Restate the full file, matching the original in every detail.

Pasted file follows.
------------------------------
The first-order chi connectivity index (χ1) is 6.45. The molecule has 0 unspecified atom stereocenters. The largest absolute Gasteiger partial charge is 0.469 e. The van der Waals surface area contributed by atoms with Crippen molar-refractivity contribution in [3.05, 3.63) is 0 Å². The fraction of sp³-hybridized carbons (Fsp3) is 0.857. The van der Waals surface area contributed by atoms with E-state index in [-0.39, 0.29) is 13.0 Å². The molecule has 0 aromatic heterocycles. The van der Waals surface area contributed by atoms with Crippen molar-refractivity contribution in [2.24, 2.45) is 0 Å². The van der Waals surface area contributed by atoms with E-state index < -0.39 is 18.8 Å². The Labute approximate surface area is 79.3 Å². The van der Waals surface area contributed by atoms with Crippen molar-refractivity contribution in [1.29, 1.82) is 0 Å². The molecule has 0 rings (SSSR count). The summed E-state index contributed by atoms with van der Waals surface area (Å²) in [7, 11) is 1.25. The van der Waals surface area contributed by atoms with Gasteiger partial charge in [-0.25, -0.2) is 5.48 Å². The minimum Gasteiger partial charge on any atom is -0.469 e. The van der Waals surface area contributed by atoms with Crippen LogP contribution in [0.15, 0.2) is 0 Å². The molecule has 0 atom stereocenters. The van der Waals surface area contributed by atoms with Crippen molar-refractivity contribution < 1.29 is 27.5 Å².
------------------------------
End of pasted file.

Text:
The first-order chi connectivity index (χ1) is 6.45. The molecule has 0 unspecified atom stereocenters. The largest absolute Gasteiger partial charge is 0.469 e. The van der Waals surface area contributed by atoms with Crippen molar-refractivity contribution in [3.05, 3.63) is 0 Å². The fraction of sp³-hybridized carbons (Fsp3) is 0.857. The van der Waals surface area contributed by atoms with E-state index in [-0.39, 0.29) is 13.0 Å². The molecule has 0 aromatic heterocycles. The van der Waals surface area contributed by atoms with Crippen molar-refractivity contribution in [2.24, 2.45) is 0 Å². The van der Waals surface area contributed by atoms with E-state index < -0.39 is 18.8 Å². The Labute approximate surface area is 79.3 Å². The van der Waals surface area contributed by atoms with Crippen molar-refractivity contribution in [1.29, 1.82) is 0 Å². The molecule has 0 rings (SSSR count). The summed E-state index contributed by atoms with van der Waals surface area (Å²) in [7, 11) is 1.25. The van der Waals surface area contributed by atoms with Gasteiger partial charge in [-0.25, -0.2) is 5.48 Å². The minimum Gasteiger partial charge on any atom is -0.469 e. The van der Waals surface area contributed by atoms with Crippen LogP contribution in [0.15, 0.2) is 0 Å². The molecule has 0 atom stereocenters. The van der Waals surface area contributed by atoms with Crippen molar-refractivity contribution < 1.29 is 27.5 Å².